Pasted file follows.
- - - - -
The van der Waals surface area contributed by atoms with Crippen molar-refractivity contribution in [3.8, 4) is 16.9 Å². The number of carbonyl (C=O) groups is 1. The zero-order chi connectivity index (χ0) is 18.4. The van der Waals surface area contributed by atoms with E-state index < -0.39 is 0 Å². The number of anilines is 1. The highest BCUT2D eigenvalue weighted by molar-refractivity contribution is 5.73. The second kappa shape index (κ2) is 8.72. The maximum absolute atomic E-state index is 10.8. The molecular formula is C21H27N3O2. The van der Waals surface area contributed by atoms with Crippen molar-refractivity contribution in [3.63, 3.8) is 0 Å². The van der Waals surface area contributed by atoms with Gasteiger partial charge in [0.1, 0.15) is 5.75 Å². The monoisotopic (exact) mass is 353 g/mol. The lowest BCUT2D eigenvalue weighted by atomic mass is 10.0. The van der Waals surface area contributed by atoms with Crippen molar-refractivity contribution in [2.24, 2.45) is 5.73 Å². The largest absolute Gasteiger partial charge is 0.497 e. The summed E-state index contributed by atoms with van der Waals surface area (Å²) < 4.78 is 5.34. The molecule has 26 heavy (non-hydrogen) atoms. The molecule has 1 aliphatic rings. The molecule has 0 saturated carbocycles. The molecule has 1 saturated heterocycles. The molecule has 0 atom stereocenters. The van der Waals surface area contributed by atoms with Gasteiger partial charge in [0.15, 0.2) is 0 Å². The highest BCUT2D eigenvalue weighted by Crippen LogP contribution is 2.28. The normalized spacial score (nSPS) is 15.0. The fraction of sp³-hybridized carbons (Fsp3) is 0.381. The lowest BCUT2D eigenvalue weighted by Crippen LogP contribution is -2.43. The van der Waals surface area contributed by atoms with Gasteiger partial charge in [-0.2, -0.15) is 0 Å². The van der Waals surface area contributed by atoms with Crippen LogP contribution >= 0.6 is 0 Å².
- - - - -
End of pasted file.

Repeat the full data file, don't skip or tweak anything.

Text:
The van der Waals surface area contributed by atoms with Crippen molar-refractivity contribution in [3.8, 4) is 16.9 Å². The number of carbonyl (C=O) groups is 1. The zero-order chi connectivity index (χ0) is 18.4. The van der Waals surface area contributed by atoms with E-state index < -0.39 is 0 Å². The number of anilines is 1. The highest BCUT2D eigenvalue weighted by molar-refractivity contribution is 5.73. The second kappa shape index (κ2) is 8.72. The maximum absolute atomic E-state index is 10.8. The molecular formula is C21H27N3O2. The van der Waals surface area contributed by atoms with Crippen molar-refractivity contribution in [3.63, 3.8) is 0 Å². The van der Waals surface area contributed by atoms with Gasteiger partial charge in [0.1, 0.15) is 5.75 Å². The monoisotopic (exact) mass is 353 g/mol. The lowest BCUT2D eigenvalue weighted by atomic mass is 10.0. The van der Waals surface area contributed by atoms with Crippen molar-refractivity contribution in [2.24, 2.45) is 5.73 Å². The largest absolute Gasteiger partial charge is 0.497 e. The summed E-state index contributed by atoms with van der Waals surface area (Å²) < 4.78 is 5.34. The molecule has 26 heavy (non-hydrogen) atoms. The molecule has 1 aliphatic rings. The molecule has 0 saturated carbocycles. The molecule has 1 saturated heterocycles. The molecule has 0 atom stereocenters. The van der Waals surface area contributed by atoms with Gasteiger partial charge in [0.15, 0.2) is 0 Å². The highest BCUT2D eigenvalue weighted by Crippen LogP contribution is 2.28. The normalized spacial score (nSPS) is 15.0. The fraction of sp³-hybridized carbons (Fsp3) is 0.381. The lowest BCUT2D eigenvalue weighted by Crippen LogP contribution is -2.43. The van der Waals surface area contributed by atoms with Gasteiger partial charge in [-0.2, -0.15) is 0 Å². The van der Waals surface area contributed by atoms with Crippen LogP contribution >= 0.6 is 0 Å².